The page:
To see the flowers up close, head off on any number of hikes within the park. Try the 1-mile Hidden Valley loop or the 7.5-mile Lost Palms Oasis for particularly good viewing. If you hit the park in time for the cactus bloom, carve out some time to visit the Cholla Cactus Garden and its easy, 0.25-mile trail. More info: nps.gov/jotr 

Where to stay

The only accommodations within the park are campgrounds. Among the best is Jumbo Rocks, a first-come, first-served site sprinkled with boulders and iconic Joshua trees. Like most of the park’s campgrounds, you’ll have to pack in your own water, but it’s an incredible place to experience real desert peace and solitude. For a bed, find motels in the surrounding towns of Twentynine Palms, Yucca Valley, or Palm Springs. 

Glacier National Park, MT 

A UNESCO World Heritage site, Glacier National Park is one of the best places for wildflower viewing in the country. This northern park has a short growing season—meaning that all its blooms come out at once in a fierce frenzy of color. At last count, botanists tallied nearly 1,000 different species of flower in the park. For the best shot at seeing them, visit June through August. That’s when the Indian pipes bloom along the lower elevations and lupines and glacier lilies begin to appear in subalpine zones.

In the higher alpine, look for tiny perennials that are evolved for harsh conditions. The flowers here are small and streamlined to survive the wind, and lie close to the ground to absorb the radiant heat of the earth. Some even have parabola-shaped petals to channel the sun’s warmth to their reproductive systems.

The best way to see all of Glacier’s riches is to take the 50-mile Going-to-the-Sun Road. Known as one of the greatest mountain drives in the world, the Going-to-the-Sun Road generally opens in early July and closes by mid-October. While you can drive the whole thing in a couple of hours, we recommend spending a whole day (or two) to stop and hike amid the splendor. One favorite is the 9.2-mile Siyeh Pass Trail, which climbs to flower-filled Preston Park. For a little more altitude, try the 10.5-mile Grinnell Glacier Trail, which serves up views of Grinnell Lake and the treetops below. More info: nps.gov/glac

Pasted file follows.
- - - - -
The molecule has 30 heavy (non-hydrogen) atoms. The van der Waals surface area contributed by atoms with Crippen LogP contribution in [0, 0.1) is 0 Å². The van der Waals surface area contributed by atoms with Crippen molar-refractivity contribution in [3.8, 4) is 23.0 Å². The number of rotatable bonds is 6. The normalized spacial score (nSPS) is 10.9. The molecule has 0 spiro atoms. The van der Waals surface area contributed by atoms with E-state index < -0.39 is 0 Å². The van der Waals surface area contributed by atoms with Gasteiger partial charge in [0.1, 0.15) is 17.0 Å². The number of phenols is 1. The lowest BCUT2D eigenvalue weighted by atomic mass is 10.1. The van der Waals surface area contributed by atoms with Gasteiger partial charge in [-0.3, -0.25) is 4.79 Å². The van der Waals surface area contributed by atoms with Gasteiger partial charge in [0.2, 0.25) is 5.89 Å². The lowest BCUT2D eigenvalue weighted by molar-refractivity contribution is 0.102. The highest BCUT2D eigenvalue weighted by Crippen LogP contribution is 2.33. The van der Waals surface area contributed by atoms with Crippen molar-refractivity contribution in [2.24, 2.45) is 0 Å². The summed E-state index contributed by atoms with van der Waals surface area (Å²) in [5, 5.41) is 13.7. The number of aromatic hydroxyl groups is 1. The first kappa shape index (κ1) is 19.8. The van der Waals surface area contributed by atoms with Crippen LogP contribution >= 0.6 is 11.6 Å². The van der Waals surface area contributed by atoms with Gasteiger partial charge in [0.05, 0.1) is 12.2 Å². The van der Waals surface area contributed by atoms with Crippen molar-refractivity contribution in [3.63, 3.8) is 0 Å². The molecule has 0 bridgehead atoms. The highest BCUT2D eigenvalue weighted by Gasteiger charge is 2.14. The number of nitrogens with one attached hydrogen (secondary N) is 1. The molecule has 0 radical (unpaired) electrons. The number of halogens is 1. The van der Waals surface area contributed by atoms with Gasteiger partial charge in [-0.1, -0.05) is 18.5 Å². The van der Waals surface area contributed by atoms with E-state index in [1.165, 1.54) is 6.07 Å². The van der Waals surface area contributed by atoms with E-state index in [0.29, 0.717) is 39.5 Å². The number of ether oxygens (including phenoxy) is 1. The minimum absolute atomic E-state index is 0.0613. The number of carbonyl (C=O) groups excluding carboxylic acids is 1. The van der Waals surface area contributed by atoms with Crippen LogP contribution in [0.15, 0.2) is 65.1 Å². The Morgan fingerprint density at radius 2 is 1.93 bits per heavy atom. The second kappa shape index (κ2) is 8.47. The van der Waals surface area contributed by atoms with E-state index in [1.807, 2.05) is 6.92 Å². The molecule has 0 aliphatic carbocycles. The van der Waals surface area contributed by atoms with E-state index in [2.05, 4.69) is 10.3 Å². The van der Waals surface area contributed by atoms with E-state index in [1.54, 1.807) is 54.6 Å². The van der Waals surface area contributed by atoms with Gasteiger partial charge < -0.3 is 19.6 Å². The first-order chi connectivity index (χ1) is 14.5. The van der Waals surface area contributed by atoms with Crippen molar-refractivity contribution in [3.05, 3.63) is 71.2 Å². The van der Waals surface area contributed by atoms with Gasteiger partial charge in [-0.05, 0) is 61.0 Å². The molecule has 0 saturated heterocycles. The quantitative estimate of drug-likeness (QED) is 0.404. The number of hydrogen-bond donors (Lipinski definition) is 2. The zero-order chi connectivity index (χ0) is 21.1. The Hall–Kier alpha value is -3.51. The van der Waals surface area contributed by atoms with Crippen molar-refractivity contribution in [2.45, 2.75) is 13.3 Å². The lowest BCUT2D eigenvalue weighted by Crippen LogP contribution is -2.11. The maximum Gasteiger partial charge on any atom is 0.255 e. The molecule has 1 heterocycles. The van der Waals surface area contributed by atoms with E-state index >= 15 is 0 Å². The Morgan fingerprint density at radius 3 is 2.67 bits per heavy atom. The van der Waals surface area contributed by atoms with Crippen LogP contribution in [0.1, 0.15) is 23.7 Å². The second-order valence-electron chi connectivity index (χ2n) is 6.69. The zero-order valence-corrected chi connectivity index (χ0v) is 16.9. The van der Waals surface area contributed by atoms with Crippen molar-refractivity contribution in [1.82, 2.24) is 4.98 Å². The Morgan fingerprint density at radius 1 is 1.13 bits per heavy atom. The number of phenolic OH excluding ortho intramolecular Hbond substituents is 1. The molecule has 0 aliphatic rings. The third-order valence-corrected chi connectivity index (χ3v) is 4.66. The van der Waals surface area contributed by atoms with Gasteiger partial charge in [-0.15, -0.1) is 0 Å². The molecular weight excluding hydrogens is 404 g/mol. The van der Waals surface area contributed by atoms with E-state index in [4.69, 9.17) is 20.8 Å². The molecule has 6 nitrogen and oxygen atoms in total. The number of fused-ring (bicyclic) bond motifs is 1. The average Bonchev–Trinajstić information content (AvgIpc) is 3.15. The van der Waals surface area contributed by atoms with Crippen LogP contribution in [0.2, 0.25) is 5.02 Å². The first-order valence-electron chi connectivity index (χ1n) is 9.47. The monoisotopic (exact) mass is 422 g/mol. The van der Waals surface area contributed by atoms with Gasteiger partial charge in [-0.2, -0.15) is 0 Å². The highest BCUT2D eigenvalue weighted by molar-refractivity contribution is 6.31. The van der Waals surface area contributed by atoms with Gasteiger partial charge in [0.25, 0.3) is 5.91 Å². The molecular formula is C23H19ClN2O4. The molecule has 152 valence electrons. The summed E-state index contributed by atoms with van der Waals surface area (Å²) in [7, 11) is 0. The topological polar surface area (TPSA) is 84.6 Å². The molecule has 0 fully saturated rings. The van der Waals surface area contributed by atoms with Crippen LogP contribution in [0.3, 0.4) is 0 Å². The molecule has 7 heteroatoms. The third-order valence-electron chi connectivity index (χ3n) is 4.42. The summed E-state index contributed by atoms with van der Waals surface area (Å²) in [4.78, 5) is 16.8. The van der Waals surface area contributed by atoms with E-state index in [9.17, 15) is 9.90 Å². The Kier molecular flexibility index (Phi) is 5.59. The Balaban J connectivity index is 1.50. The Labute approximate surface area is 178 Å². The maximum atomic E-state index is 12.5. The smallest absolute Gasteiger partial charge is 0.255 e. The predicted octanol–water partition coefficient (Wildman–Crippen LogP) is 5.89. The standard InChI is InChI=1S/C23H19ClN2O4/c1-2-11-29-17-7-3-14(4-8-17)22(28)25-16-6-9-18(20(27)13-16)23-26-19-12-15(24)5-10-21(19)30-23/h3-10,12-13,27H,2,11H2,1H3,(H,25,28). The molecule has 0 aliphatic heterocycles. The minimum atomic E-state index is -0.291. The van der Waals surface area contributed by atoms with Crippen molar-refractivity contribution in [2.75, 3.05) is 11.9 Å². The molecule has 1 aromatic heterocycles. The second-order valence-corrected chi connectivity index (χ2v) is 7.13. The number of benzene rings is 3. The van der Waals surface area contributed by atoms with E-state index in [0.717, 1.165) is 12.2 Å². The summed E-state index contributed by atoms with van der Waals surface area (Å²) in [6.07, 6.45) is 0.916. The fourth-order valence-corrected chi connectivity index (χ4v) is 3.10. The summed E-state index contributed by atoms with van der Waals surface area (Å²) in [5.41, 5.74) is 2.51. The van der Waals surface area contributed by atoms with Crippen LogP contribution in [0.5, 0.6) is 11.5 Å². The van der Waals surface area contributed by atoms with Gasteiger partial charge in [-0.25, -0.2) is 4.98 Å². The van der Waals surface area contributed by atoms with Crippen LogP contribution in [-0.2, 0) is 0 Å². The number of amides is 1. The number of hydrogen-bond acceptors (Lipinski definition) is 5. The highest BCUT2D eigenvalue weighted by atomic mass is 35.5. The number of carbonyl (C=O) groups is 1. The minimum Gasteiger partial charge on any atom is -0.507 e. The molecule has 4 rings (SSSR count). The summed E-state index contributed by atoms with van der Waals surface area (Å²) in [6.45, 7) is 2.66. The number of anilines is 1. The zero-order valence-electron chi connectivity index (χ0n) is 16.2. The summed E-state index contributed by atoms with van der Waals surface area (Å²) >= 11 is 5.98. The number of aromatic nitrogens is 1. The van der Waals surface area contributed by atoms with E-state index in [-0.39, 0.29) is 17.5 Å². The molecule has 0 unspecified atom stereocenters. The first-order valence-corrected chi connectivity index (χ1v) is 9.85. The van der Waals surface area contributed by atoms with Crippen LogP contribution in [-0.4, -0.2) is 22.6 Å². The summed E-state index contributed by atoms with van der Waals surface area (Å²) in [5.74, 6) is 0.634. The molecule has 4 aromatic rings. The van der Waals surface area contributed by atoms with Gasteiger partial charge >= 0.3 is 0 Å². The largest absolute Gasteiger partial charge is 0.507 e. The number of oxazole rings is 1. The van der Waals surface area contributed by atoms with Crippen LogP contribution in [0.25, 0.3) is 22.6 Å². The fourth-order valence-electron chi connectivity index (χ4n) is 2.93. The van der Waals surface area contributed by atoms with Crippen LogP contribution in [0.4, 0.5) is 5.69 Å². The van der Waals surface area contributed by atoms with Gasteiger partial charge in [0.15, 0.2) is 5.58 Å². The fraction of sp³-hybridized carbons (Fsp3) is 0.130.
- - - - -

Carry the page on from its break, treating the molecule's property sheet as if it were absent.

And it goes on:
Where to stay

Glacier offers a variety of campsites, as well as lodging on the lower sections of the Going-to-the-Sun Road (try the Apgar Village Lodge or the Lake McDonald Lodge for swanky digs and easy trail access). You can also stay in the nearby towns of Columbia Falls, Whitefish, or Kalispell.  

Saguaro National Park, AZ 

Arizona’s Saguaro National Park was the first national park created to protect a plant species—the saguaro cactus. The largest cactus species in the country, the saguaro can grow up to 50 feet tall and is native only to the Sonoran Desert. And there’s no better time to see it than during the spring bloom. 

While the duration and intensity of the flowering season varies each year, even just a few saguaro blooms are worth seeing. Their radial, white flowers are uniquely fragrant and bright against the backdrop of the desert. 

In general, the park has three flowering seasons: March, April through May, and June through August. Each one unveils different blooms and colors. Flowers to look for include saguaro cactus, ocotillo, prickly pear, desert verbena, desert lupine, and more. 

While there are a couple of short scenic drives in the park, hiking is the best way to get into flower country. The 2.5-mile Valley View/Wild Dog Trail offers views of the Avra Valley and Picacho Peak, and makes a great introductory hike to the park. If you’re looking for more distance, try the 7-mile round-trip King Canyon/Wasson Peak Trail, which ends with a summit and expansive views. More info: nps.gov/sagu 

Where to stay

Saguaro National Park doesn’t have any accommodations for RV or car camping within the park. You can secure a hike-to backcountry campsite with a permit (call the visitor center for the latest protocols on getting one). Otherwise, look for lodging options in nearby Tucson, which is just 15 minutes away.

All articles are for general informational purposes.  Each individual’s needs, preferences, goals and abilities may vary.  Be sure to obtain all appropriate training, expert supervision and/or medical advice before engaging in strenuous or potentially hazardous activity.